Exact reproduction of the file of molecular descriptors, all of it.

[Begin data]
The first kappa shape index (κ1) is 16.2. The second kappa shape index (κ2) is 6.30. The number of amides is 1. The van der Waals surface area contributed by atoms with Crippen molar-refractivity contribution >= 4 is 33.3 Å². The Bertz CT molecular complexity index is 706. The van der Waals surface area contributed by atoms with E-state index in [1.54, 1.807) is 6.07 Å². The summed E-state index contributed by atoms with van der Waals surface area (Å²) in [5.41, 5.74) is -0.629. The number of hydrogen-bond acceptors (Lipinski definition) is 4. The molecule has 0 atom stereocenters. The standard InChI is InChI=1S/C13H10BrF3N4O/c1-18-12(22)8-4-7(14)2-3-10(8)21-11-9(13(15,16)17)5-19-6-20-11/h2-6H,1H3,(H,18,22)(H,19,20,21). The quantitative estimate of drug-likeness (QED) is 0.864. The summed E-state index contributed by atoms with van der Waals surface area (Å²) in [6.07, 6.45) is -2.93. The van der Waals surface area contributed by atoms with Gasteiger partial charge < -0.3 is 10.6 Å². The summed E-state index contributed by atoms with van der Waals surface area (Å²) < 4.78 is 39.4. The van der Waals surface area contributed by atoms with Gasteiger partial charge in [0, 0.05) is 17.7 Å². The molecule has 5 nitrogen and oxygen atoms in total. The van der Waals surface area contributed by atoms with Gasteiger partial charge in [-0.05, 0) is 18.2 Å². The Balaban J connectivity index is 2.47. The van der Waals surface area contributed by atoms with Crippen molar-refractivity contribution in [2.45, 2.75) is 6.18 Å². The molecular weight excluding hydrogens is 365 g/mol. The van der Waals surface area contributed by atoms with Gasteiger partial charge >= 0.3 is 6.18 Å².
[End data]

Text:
The first kappa shape index (κ1) is 16.2. The second kappa shape index (κ2) is 6.30. The number of amides is 1. The van der Waals surface area contributed by atoms with Crippen molar-refractivity contribution >= 4 is 33.3 Å². The Bertz CT molecular complexity index is 706. The van der Waals surface area contributed by atoms with E-state index in [1.54, 1.807) is 6.07 Å². The summed E-state index contributed by atoms with van der Waals surface area (Å²) in [5.41, 5.74) is -0.629. The number of hydrogen-bond acceptors (Lipinski definition) is 4. The molecule has 0 atom stereocenters. The standard InChI is InChI=1S/C13H10BrF3N4O/c1-18-12(22)8-4-7(14)2-3-10(8)21-11-9(13(15,16)17)5-19-6-20-11/h2-6H,1H3,(H,18,22)(H,19,20,21). The quantitative estimate of drug-likeness (QED) is 0.864. The summed E-state index contributed by atoms with van der Waals surface area (Å²) in [6.07, 6.45) is -2.93. The van der Waals surface area contributed by atoms with Gasteiger partial charge < -0.3 is 10.6 Å². The summed E-state index contributed by atoms with van der Waals surface area (Å²) < 4.78 is 39.4. The van der Waals surface area contributed by atoms with Gasteiger partial charge in [0, 0.05) is 17.7 Å². The molecule has 5 nitrogen and oxygen atoms in total. The van der Waals surface area contributed by atoms with Gasteiger partial charge in [-0.05, 0) is 18.2 Å². The Balaban J connectivity index is 2.47. The van der Waals surface area contributed by atoms with Crippen molar-refractivity contribution in [2.45, 2.75) is 6.18 Å². The molecular weight excluding hydrogens is 365 g/mol. The van der Waals surface area contributed by atoms with Gasteiger partial charge >= 0.3 is 6.18 Å².